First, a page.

For the second time, a Portland Mayor has trekked to Brentwood-Darlington to chat with residents

DAVID F. ASHTON - Brentwood-Darlington Neighborhood Association Chair Chelsea Powers welcomes Portland Mayor Ted Wheeler to the BDNA Community Center. The Community Center's large meeting room was nearly filled to capacity on Saturday evening, September 8, when the Brentwood-Darlington Neighborhood Association hosted Portland Mayor Ted Wheeler for the second time within a year.

"After Mayor Wheeler came to our meeting last November, we followed up with this office, and asked him to come back and update us on some of the topics we talked about last year," BDNA Chair Chelsea Powers explained before the meeting started.

Topics on the agenda included creating an "Action Plan" for the neighborhood, crime and public safety, and distribution of funding and/or projects to the area.

Asks for 'Action Plan' funding

After a brief self-introductions of those at the head table, and by the Mayor, Powers began by saying that BDNA, with the help of Portland State University students, had created a neighbor Action Plan.

"The Portland Bureau of Planning & Sustainability (BPS) told us so that to be truly actionable by City Bureaus, a formal legislative process needed to be conducted, as required by the city code; and, although BPS requested funding for doing so, the Mayor's budget did not include funding for this project," outlined Powers.

"Will you support funding of the recommended Action Plan for BDNA in next year's proposed budget?" she asked the Mayor.

Wheeler characterized the current budget as "highly controversial", as he balanced clear community priorities heard from Portland's 95 neighborhoods, including:

· Addressing the homeless crisis

· Housing and housing affordability

· City infrastructure projects

"These will continue to be my priorities, and I want to be very clear about that," Wheeler stated, adding, "I dont know what the 2019 budget will look like.

"But a large portion of this [Action Plan] report speaks to the lack of collaboration and coordination among City Bureaus." Wheeler added, "I will make this commitment to you here and now, today: I will work with your neighborhood leaders and identify the issues, and we can do that right now."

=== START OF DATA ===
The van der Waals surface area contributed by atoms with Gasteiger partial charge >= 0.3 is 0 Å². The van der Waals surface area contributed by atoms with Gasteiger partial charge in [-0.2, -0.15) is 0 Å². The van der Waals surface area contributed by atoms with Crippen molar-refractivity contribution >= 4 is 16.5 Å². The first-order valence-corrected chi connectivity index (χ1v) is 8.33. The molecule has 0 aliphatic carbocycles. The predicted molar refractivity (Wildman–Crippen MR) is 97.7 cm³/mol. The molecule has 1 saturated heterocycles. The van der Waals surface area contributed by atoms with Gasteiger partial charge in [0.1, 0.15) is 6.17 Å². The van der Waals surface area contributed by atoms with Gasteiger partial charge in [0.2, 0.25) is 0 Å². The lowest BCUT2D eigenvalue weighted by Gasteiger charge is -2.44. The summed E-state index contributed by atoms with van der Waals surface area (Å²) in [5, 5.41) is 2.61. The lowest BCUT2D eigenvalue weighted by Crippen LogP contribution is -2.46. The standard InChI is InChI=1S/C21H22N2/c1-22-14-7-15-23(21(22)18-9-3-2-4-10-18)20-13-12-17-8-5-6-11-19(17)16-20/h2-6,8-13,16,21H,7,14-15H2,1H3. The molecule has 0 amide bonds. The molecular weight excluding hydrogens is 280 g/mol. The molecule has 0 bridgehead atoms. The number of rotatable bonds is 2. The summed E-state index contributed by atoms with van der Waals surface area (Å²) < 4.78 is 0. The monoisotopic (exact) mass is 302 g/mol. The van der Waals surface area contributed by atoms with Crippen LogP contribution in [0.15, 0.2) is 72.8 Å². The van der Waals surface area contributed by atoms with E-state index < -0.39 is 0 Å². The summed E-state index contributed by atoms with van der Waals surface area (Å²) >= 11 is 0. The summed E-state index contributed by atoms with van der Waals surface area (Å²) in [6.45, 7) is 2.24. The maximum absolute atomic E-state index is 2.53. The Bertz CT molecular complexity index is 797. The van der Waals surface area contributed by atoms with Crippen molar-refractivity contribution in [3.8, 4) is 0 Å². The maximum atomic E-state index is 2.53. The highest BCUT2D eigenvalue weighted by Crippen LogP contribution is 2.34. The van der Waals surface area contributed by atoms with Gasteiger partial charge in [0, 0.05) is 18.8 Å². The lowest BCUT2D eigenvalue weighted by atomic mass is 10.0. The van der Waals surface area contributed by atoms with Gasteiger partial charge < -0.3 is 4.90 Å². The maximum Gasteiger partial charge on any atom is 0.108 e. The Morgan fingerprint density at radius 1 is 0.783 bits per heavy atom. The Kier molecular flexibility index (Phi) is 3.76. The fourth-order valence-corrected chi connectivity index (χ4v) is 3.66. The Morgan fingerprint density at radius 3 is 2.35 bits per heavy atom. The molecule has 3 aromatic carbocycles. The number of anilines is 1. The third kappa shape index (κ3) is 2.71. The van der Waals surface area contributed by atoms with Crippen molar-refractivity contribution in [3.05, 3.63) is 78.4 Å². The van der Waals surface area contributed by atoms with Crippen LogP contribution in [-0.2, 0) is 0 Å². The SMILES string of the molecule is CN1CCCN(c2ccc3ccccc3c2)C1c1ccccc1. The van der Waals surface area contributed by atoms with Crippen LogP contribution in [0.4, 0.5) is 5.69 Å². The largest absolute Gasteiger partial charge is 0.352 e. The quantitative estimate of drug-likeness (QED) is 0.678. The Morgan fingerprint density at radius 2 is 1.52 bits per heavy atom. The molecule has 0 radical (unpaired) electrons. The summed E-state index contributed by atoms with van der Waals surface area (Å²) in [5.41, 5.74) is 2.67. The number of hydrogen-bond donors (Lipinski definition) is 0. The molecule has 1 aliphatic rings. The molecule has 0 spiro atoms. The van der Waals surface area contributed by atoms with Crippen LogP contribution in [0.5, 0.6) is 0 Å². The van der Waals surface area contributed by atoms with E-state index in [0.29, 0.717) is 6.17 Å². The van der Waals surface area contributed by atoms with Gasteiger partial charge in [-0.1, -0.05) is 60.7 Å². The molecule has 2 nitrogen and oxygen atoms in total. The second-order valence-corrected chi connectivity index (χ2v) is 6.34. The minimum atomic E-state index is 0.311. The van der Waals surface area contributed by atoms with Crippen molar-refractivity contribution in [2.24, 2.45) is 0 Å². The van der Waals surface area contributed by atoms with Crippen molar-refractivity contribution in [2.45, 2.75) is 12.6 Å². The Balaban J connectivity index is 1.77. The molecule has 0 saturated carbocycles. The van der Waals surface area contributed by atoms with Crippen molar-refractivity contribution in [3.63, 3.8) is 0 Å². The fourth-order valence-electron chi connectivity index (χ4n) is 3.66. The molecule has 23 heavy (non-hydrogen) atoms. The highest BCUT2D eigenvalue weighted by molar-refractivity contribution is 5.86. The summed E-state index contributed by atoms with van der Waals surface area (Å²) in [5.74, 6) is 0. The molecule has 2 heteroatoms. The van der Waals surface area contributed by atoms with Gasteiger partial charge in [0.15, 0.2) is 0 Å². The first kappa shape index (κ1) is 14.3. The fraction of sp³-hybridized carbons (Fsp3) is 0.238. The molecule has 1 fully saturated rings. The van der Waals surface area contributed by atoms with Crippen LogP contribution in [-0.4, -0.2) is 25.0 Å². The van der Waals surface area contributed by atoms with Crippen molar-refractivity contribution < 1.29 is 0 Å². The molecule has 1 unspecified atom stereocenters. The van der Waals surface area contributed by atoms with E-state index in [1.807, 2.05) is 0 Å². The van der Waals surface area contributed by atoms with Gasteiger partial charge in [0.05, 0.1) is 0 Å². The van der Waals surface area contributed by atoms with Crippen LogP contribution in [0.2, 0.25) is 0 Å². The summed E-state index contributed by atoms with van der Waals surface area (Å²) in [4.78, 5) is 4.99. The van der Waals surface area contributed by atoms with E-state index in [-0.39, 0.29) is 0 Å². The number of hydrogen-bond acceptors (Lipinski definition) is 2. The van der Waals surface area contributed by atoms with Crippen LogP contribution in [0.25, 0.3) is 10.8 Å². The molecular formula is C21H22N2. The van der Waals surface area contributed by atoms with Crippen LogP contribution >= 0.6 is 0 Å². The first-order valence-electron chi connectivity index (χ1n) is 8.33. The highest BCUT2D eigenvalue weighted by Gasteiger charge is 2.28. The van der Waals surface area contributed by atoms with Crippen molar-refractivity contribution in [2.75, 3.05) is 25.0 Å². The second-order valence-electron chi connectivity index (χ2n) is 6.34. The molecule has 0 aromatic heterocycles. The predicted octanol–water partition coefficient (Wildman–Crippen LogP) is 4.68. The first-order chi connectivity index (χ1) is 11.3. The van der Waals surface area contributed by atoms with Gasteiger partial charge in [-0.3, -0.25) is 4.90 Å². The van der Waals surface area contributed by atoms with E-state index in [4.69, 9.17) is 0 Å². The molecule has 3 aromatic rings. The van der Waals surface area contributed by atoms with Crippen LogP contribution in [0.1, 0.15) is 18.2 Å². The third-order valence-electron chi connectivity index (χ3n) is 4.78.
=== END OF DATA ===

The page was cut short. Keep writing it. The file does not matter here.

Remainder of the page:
Creating a 'neighborhood hub'

Powers pointed out that neighbors to the south, in the Ardenwald-Johnson Creek neighborhood, are becoming a part of the City of Milwaukie's formal planning process for the creation of "neighborhood hubs".

"Our BDNA plan recommended a planning strategy similar to this, with clusters of development along S.E. 52nd, 72nd and 82nd Avenues – and with S.E. 45th Avenue and Harney Drive being an ideal starting point," Powers explained. "Are there city budget discretionary funds that could be used for this purpose?"

"I am not aware of any discretionary funds available in the current budget," Wheeler responded, quickly adding, "But I don't see why we would [need to] work on it, because it is consistent with the '2030 Plan' just passed by the Portland City Council."

Even without a specific budget, Wheeler encouraged BDNA residents to work on this as a "neighborhood initiative", in conjunction with his office and with planning bureaus, "with the resources that we already have allocated for system development.

"If you have any concepts you'd like us to see, I say great, count me in!" Wheeler invited, and then added, "I have found that, when neighborhoods take leadership roles in determining their future, things do tend to happen a lot faster."

Budget equity explored

Bringing up a topic discussed at the Mayor's first meeting in the neighborhood, Powers again explored the view that BDNA residents pay taxes that are high compared to the investments received – investments such as Urban Renewal funds, bringing in large nonprofits, and other investment funding. "How will you ensure that investments are distributed to neighborhoods like Brentwood-Darlington, which need more capital improvement?"